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UN Report: Palestinian Economy Could Improve If Israeli Controls Were Lifted


A new U.N. report says lifting the Israeli closure policy and movement restrictions in Gaza and the West Bank is not enough to revive the Palestinian economy. A study by the U.N. Conference on Trade and Development finds the Palestinian Authority must be able to set and implement its own economic development policies. Lisa Schlein reports for VOA from UNCTAD headquarters in Geneva.

The report says Palestinian policy makers must have the full range of fiscal, monetary, trade and labor policy tools available to other countries. Without this, it says, there will be little or no chance of achieving economic recovery and sustained growth.

The report says its economic growth model will not come into fruition until peace between Israel and Palestine is achieved. But, it says some of the measures could be formulated now and be ready for discussion when economic negotiations between the two entities begin.

Mahmoud Elkhafif is UNCTAD Officer in charge of the Assistance to the Palestinian People. He says there is a lot that can be done under present circumstance that could move the Palestinian economy forward.

"Also, we are asking the International Community to provide the Palestinian Authority with the International financial support on a predictable basis," said Mahmoud Elkhafif. "Also, the International Community could try to negotiate with the Israeli Authority to make the transfer of Palestinian public revenue that Israel collects on the part of Palestine on a more predictable manner. Also, we are asking the International Community to start working towards rehabilitating the infrastructure, a necessary condition to reduce the cost of production within the West Bank and Gaza."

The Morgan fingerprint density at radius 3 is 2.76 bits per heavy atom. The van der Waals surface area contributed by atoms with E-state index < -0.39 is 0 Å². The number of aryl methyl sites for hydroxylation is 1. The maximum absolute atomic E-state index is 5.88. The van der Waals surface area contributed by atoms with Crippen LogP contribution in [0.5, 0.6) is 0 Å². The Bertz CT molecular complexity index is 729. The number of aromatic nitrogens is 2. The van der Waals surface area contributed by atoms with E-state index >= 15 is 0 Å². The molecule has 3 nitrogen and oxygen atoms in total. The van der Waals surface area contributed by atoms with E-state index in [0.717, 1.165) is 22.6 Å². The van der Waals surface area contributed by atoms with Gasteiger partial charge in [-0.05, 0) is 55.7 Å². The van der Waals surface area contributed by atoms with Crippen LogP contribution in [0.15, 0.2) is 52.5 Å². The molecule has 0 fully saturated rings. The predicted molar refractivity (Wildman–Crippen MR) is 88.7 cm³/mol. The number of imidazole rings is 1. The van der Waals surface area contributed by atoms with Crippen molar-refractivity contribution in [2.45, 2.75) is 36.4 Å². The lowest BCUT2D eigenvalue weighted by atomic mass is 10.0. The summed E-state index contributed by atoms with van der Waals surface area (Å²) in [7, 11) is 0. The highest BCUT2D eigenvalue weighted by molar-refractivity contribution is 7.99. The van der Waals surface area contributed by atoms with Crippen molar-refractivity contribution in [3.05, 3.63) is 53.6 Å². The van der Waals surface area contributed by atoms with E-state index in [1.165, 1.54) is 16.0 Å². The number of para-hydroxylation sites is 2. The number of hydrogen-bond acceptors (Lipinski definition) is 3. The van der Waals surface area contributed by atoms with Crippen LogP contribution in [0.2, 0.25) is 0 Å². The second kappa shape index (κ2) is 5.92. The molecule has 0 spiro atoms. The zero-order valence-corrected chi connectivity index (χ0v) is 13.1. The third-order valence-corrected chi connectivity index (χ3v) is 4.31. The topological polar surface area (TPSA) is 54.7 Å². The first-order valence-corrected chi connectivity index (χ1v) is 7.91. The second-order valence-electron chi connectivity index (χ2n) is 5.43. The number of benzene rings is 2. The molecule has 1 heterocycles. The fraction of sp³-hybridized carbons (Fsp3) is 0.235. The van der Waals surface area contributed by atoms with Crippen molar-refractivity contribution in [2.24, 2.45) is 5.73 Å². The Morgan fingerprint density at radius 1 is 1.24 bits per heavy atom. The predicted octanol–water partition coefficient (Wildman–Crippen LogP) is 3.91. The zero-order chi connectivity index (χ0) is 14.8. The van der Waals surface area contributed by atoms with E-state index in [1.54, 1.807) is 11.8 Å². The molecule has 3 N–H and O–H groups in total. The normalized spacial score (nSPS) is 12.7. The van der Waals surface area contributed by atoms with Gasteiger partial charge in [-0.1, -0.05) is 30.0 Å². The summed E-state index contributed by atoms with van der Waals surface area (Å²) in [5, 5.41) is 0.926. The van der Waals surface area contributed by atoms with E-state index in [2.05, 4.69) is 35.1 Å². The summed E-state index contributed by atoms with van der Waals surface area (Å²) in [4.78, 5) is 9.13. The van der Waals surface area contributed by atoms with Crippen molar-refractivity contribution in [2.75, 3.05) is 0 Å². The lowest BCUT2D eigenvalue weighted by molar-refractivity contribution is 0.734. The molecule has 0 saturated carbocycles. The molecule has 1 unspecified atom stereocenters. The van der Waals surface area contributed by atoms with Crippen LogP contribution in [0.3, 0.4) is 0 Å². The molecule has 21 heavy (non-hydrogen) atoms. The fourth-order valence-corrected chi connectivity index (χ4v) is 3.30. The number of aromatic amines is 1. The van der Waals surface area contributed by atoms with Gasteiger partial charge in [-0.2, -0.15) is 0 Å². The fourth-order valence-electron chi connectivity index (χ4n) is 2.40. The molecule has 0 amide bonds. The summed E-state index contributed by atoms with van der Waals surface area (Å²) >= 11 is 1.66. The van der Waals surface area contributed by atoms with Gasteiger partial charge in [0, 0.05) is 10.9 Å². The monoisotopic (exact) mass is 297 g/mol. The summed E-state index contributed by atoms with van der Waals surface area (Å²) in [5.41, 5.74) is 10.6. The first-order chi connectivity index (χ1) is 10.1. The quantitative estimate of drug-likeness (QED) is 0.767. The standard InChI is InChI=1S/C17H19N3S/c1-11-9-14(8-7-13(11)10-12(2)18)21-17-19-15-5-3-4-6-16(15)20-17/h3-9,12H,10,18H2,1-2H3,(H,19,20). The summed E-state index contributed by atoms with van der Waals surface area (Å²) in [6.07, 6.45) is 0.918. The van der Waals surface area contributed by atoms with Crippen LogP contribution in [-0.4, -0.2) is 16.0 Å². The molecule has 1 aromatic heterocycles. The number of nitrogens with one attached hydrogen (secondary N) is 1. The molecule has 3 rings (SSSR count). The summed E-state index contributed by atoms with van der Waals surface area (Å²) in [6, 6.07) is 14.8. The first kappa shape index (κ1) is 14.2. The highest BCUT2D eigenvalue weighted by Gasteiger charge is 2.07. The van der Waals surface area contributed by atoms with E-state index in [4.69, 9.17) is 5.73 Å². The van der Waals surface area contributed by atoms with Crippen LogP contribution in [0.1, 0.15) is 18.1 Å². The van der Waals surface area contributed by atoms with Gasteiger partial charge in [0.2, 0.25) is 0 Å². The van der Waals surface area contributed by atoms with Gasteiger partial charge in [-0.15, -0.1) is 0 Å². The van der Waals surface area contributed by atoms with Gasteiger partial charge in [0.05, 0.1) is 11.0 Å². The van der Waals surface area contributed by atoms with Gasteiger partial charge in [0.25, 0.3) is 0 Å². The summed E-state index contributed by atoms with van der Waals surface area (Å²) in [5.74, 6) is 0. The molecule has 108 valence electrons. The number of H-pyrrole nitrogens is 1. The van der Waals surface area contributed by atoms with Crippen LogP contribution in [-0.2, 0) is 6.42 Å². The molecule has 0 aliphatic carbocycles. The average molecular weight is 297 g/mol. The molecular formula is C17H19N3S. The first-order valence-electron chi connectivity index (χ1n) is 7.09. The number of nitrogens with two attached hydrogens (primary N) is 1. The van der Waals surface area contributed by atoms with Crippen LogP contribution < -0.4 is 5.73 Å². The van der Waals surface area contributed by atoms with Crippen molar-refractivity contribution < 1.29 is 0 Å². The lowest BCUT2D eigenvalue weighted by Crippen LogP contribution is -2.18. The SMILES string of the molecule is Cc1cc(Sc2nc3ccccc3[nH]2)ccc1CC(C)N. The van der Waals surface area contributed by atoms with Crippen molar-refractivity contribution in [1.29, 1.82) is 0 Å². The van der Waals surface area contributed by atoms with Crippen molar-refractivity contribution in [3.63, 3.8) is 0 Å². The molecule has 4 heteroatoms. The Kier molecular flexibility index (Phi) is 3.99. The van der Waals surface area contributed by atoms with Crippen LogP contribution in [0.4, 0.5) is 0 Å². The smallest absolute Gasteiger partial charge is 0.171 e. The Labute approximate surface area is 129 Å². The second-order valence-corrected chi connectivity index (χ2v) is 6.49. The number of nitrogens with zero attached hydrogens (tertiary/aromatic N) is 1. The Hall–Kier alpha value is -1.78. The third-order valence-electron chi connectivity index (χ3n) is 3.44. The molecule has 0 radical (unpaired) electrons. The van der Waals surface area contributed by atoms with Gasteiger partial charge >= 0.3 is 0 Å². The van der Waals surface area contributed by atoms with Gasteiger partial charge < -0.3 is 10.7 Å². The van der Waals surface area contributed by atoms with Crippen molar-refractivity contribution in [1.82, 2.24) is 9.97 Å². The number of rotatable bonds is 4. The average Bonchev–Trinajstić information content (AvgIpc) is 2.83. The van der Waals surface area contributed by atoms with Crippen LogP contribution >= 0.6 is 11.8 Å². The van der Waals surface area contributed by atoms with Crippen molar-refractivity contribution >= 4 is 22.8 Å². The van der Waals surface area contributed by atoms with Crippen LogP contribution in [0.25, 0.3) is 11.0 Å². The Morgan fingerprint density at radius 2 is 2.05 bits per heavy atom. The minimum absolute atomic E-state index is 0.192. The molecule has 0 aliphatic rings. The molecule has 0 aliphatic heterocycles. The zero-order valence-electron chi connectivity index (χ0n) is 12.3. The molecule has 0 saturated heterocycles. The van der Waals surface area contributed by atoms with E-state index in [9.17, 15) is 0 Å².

The study presents a grim view of the Palestinian economy, which last year had a zero growth rate. It says real per-capita GDP is about 60 percent lower than in 1999.

It says unemployment reached 29 percent in 2007, six out of 10 Palestinians live below the poverty line and 62 percent of households are earning half as much now as they did in 2000.

Elkhafif says the Palestinian economy will remain in the doldrums until political stability is achieved. But, even in these trying times, he says measures can be taken to improve conditions.

"What we are trying to say, even under the present circumstances, with more policy tools, with less closure policy, the economy could be revived," he said. "Of course, we would like to move to full employment. Is this feasible or not, that is another story. But, any improvement under present circumstances would have an impact."

Elkhafif says even reducing the Israeli closure policy by 25 percent would have a great impact on the economy.

The report urges an end to the isolation of the Palestinian economy. At the same time, it says economic recovery also requires greater consistency and predictability in foreign aid.

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